Finding Nemo's secret of longevity

It is the Methusalem among fishkind: The colorful Clownfish lives longer than 20 years in the Aquarium. Researchers of the Scuola Normale Superiore in Pisa, Italy, in collaboration with the Leibniz Institute on Aging (FLI) in Jena, Germany, have investigated the genetics behind the longevity of Clownfish. By sequencing the genome and comparing the sequences with other species, they were able to…

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Acute myeloid leukaemia

AML's Achilles’ heel opens door for new treatments

New findings about a fatal form of blood cancer could aid the development of new drugs with significantly less harmful side effects than existing chemotherapy. The discovery could lead to novel treatments that efficiently eliminate blood cancer cells in acute myeloid leukaemia (AML), without harming healthy blood cells. Researchers have discovered how a protein in the body plays a key role in AML…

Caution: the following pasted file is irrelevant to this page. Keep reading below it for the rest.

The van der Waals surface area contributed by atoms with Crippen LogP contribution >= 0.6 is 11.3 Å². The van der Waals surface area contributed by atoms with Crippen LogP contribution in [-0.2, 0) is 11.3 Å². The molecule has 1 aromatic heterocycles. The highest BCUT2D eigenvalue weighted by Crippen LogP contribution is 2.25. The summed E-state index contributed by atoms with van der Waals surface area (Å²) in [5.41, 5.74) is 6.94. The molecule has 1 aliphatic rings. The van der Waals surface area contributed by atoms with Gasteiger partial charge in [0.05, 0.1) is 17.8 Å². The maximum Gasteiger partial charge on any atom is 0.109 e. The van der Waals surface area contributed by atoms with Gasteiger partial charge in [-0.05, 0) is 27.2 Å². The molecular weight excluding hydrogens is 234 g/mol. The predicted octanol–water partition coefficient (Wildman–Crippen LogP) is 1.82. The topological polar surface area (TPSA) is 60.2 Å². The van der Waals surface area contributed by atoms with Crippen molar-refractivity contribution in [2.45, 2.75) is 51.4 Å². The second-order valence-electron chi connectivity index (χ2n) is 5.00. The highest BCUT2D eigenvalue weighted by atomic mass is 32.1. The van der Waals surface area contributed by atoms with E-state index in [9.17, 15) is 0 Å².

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Survival of the fittest

How bacteria can adapt to resist antibiotic treatment

In a joint collaboration, researchers from Denmark and Switzerland have shown that bacteria produce a specific stress molecule, divide more slowly, and thus save energy when they are exposed to antibiotics. The new knowledge is expected to form the basis for development of a new type of antibiotics. All free-living organisms are under constant pressure to survive. Darwin dubbed this…

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Antisocial behaviour

How the brain of children with conduct disorder is different

Behavioural problems in young people with severe antisocial behaviour – known as conduct disorder – could be caused by differences in the brain’s wiring that link the brain’s emotional centres together, according to new research led by the University of Birmingham. Conduct disorder affects around 1 in 20 children and teenagers and is one of the most common reasons for referral to child…